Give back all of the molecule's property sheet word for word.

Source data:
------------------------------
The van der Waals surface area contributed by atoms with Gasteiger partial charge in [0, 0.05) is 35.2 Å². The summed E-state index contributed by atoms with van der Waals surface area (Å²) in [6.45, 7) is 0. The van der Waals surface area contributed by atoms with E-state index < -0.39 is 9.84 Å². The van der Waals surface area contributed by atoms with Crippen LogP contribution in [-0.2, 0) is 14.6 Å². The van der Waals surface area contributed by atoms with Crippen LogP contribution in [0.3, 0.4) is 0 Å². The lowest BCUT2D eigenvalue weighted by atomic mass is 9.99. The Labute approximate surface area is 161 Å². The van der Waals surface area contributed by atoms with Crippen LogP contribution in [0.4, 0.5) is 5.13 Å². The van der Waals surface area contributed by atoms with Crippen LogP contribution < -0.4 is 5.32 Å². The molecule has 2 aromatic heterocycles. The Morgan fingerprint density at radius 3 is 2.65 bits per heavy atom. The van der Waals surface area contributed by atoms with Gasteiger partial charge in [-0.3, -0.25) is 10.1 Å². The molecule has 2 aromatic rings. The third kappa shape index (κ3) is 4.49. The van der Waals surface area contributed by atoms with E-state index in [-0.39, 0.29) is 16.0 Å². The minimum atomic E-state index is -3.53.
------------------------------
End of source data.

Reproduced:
The van der Waals surface area contributed by atoms with Gasteiger partial charge in [0, 0.05) is 35.2 Å². The summed E-state index contributed by atoms with van der Waals surface area (Å²) in [6.45, 7) is 0. The van der Waals surface area contributed by atoms with E-state index < -0.39 is 9.84 Å². The van der Waals surface area contributed by atoms with Crippen LogP contribution in [-0.2, 0) is 14.6 Å². The van der Waals surface area contributed by atoms with Crippen LogP contribution in [0.3, 0.4) is 0 Å². The lowest BCUT2D eigenvalue weighted by atomic mass is 9.99. The Labute approximate surface area is 161 Å². The van der Waals surface area contributed by atoms with Crippen LogP contribution in [0.4, 0.5) is 5.13 Å². The van der Waals surface area contributed by atoms with Crippen LogP contribution < -0.4 is 5.32 Å². The molecule has 2 aromatic heterocycles. The Morgan fingerprint density at radius 3 is 2.65 bits per heavy atom. The van der Waals surface area contributed by atoms with Gasteiger partial charge in [-0.3, -0.25) is 10.1 Å². The molecule has 2 aromatic rings. The third kappa shape index (κ3) is 4.49. The van der Waals surface area contributed by atoms with E-state index in [-0.39, 0.29) is 16.0 Å². The minimum atomic E-state index is -3.53.